Note for those unfamiliar with Bristol: Cumberland Basin is the bit of the Bristol harbour system that sits between the Floating Harbour (where the historical docks are/were) and the tidal River Avon that heads out under Clifton Suspension Bridge and into the Severn Estuary at Avonmouth (where the modern docks are). This is not the same Avon as Stratford-upon-Avon – that joins the Severn at Tewkesbury.

Cumberland Basin normally looks like this.

A few weeks ago someone at work mentioned that Cumberland Basin was empty, which sounded unusual so I quickly googled to see what was going on – and apparently it’s something that happens quite regularly, with a schedule published on the harbourmaster’s website.
It’s all part of the process to stop the Floating Harbour from getting silted up – they let the Cumberland Basin empty with the tide and then open sluice gates to allow water from the Floating Harbour out, which takes silt with it. The process is called “scouring”.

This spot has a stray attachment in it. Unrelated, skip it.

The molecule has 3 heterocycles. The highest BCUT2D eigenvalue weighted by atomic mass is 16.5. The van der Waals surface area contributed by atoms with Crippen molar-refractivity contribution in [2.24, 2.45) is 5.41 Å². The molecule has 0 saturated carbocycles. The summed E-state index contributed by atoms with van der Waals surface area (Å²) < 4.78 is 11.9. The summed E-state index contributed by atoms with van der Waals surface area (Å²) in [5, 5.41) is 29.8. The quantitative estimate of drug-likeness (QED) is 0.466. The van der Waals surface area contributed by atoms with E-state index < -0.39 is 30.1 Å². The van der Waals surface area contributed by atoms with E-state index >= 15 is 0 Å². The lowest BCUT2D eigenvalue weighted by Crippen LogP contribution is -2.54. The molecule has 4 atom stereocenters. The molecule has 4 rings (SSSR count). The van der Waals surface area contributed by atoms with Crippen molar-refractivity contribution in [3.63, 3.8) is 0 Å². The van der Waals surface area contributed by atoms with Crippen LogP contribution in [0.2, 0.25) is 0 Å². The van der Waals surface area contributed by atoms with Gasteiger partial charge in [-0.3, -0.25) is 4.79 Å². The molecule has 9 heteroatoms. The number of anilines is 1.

Given that Cumberland Basin is about 15 minutes walk from the office, I naturally headed out to see what was going on. The photos below are from a couple of different trips to see it – nothing of spectacular quality, just something interesting to see.

It struck me that I’ve lived in Bristol for more than 20 years and have never seen this before – but then they only ever scour at lunchtime on weekdays so most people are at work, and it’s only in the last year that I’ve taken to occasionally walking to Cumberland Basin during lunch. On the other hand, I’ve never even seen or heard about it before so perhaps it is one of those things that even Bristolians don’t realise happens?

And some video

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